# Stefan's law

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## Stefan's law

(ˈstɛfənz)
n
(General Physics) the principle that the energy radiated per second by unit area of a black body at thermodynamic temperature T is directly proportional to T4. The constant of proportionality is the Stefan constant, equal to 5.670400 × 10–8 Wm–2 K–4. Also called: Stefan-Boltzmann law
[C19: named after Josef Stefan (1835–93), Austrian physicist]
References in periodicals archive ?
Among the experiments themselves are to determine the wavelength of monochromatic light (sodium light) by Newton's ring, to determine the specific rotation of cane sugar solutions using half-shade polarimeter, to verify Stefan's Law by electric method using a vacuum diode, to determine the energy band gap of a given extrinsic semi-conductor material by thermal variation using a four probe method, and to determine the coefficient of viscosity of a water by Meyer's disc method.
The outer cavity has a perfect emissivity ([member of] = 1) and is able to pump out additional photons, as required by Stefan's law .
We have the famous Newton's laws of motion, Heisenberg's uncertainty principle, Stefan's law, Bragg's law, Hund's rule, Mossbauer effect to name but a few.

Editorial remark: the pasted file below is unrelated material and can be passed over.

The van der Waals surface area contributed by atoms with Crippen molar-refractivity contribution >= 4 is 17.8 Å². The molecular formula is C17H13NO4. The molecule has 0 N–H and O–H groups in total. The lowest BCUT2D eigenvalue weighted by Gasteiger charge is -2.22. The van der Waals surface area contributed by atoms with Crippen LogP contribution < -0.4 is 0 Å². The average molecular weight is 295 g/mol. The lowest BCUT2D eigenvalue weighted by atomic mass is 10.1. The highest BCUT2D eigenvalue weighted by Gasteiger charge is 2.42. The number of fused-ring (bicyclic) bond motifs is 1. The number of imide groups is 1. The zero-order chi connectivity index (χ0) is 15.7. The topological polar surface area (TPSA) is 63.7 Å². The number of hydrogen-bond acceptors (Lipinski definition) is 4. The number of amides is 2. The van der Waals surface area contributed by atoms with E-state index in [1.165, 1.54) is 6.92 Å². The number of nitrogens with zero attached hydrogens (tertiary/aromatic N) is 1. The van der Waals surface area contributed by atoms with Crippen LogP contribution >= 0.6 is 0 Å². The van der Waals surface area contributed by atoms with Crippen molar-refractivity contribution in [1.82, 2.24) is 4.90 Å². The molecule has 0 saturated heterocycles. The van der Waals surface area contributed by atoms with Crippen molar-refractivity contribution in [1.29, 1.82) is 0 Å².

He studied hot bodies over a considerable range of temperature and, in 1879, was able to show that the total radiation of a body was proportional to the fourth power of its absolute temperature (Stefan's law).
In 1898, Scheiner brought apparent unification to the problem when he applied Stefan's law  to data acquired by Pouillet, Secchi, Violle, Soret, Langley, Wilson, Gray, Paschen, and Rosetti .
Through this letter, I wish to highlight that the modeling of the Earth's energy balance [5,6] requires re-evaluation first of Kirchhoff's law of thermal emission [7-11] and its associated consequences for the application of Stefan's law , and second of the assignment of the microwave background [13,14] to the oceans of the Earth [15,16].
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